On a sunny afternoon in late January, an older woman in a green sweater and red sweater with a red ribbon around her neck and a smile on her face is at home with her family in the family’s modest, wood-paneled home in Toronto.
Her husband and children are all wearing blue T-shirts with the words “Hometown” written in black lettering.
They are at home, but for the past two weeks they have been in the hospital recovering from a recent fall.
Her younger son, who was the first to fall, was in the intensive care unit, and her older son, whose injuries were not serious, was staying at home in his room, but was able to attend the hospital’s outpatient clinic to receive medical attention.
Their son’s parents had recently moved from the Toronto suburb of Ajax, where they were raised, to a small village in northwestern Ontario.
Their home was built in the 1800s and their family had built a home in the 1940s.
They had grown up with a sense of community and shared the same culture and beliefs.
They were a proud, patriotic, hardworking family who always felt a part of something bigger than themselves.
On January 12, a few days after her son’s accident, the woman, who asked that her name not be published, was on her way to work when she noticed a message from Facebook.
“We just wanted to share that we are all with you,” it read.
“I think you might want to look into this post because it is a really cool thing to do.”
Her immediate reaction was to respond.
But the post wasn’t just for her.
A few minutes later, a young man came into the house and started to cry.
The woman, still in her chair, was so moved she asked if he could hug him.
They hugged, and they talked about their son, how much they loved him, how their son was going to get better and how much it meant to them to be together again.
Their youngest son, an adult with a job and a family, also responded.
The mother said she was overwhelmed by the outpouring of support and that she was still in shock.
It was a moment that had never occurred to her before.
It didn’t occur to her that there was something about being home in a hospital bed that would keep her from being there.
“If I had been in a house in a small town, I probably would have cried,” she said.
“But I wasn’t.
I didn’t think about it.”
But she did think about the impact it would have on her husband and kids.
Her eldest son had a fractured skull in his face.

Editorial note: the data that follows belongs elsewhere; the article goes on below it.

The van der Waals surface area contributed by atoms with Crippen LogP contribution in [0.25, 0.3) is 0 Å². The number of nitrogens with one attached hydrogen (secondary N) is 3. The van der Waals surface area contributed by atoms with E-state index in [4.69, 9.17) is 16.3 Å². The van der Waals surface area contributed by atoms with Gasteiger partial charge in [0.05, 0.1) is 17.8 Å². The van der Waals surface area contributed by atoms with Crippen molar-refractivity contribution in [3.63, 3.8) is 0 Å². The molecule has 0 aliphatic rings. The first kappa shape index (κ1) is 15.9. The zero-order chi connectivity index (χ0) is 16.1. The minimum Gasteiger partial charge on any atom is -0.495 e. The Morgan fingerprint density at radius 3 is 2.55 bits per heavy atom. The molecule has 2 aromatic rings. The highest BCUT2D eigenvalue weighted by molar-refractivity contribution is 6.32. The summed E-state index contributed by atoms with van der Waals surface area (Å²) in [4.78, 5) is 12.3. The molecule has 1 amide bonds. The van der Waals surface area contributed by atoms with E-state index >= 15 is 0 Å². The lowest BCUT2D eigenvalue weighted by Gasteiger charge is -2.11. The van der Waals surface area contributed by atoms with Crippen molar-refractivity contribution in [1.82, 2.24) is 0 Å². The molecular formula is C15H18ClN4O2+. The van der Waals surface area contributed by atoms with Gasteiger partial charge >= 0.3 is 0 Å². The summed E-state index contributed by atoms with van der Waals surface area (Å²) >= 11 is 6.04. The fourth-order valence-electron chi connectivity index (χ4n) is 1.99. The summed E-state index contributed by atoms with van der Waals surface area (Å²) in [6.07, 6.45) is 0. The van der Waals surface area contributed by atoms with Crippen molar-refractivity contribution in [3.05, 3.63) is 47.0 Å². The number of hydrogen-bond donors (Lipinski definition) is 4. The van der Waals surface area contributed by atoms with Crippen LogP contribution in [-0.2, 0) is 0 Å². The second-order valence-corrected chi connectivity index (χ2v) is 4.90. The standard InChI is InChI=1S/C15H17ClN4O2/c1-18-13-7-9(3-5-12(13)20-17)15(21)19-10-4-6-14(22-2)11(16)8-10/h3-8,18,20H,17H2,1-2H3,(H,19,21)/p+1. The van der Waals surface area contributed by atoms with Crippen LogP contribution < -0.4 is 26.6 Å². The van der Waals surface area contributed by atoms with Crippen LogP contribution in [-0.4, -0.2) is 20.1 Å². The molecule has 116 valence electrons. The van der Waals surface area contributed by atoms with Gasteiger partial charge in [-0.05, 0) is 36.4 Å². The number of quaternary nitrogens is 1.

His older son’s leg had been amputated in a fall and he had to be put on a ventilator.
“They are both in intensive care.
I have no idea what my husband is going to do, but they will need help,” she recalled thinking.
“I don’t know how much longer I am going to be able to be at home.”
The woman’s husband had recently been in an accident, too, and his leg had also been amputating.
He was a nurse, and he was also in a critical condition.
Her daughter had had surgery to correct her back pain, but it had damaged the nerves in her arms and legs.
She could not walk without a cane.
“It’s devastating,” she remembered thinking.
She was also worried about her family.
“We have a hard time coming up with money for groceries,” she explained.
“And there’s not a lot of time to spend with our children.
They are going to need their time with the doctors, too.”
On January 15, a man in his 30s came in.
“He was really worried,” she recalls.
“His arms and his legs were really swollen.
I was really concerned about him.
I felt bad for him.
He didn’t even know we were all at home together.”
The man’s father, who works at a nearby restaurant, also came to the house to see if his family could help.
He had worked at a different restaurant and was working a shift that was later cancelled.
The family had never had a problem before, but he had just gotten home from work and the house had been cleaned.
The man was a little overwhelmed by all the attention and had no idea how to get through it all.
“So I’m asking my son if he wants to hug me, and my husband, and then he does and hugs me,” she recounted.
The mother had to share some of her personal stories about her son, too.
She said that the day before her son fell, he was on a motorcycle ride and had been stopped by a car with its lights on.
He looked over at his father and said, “Daddy, I don’t want to do this.”
She said she immediately told him to stop.
The two quickly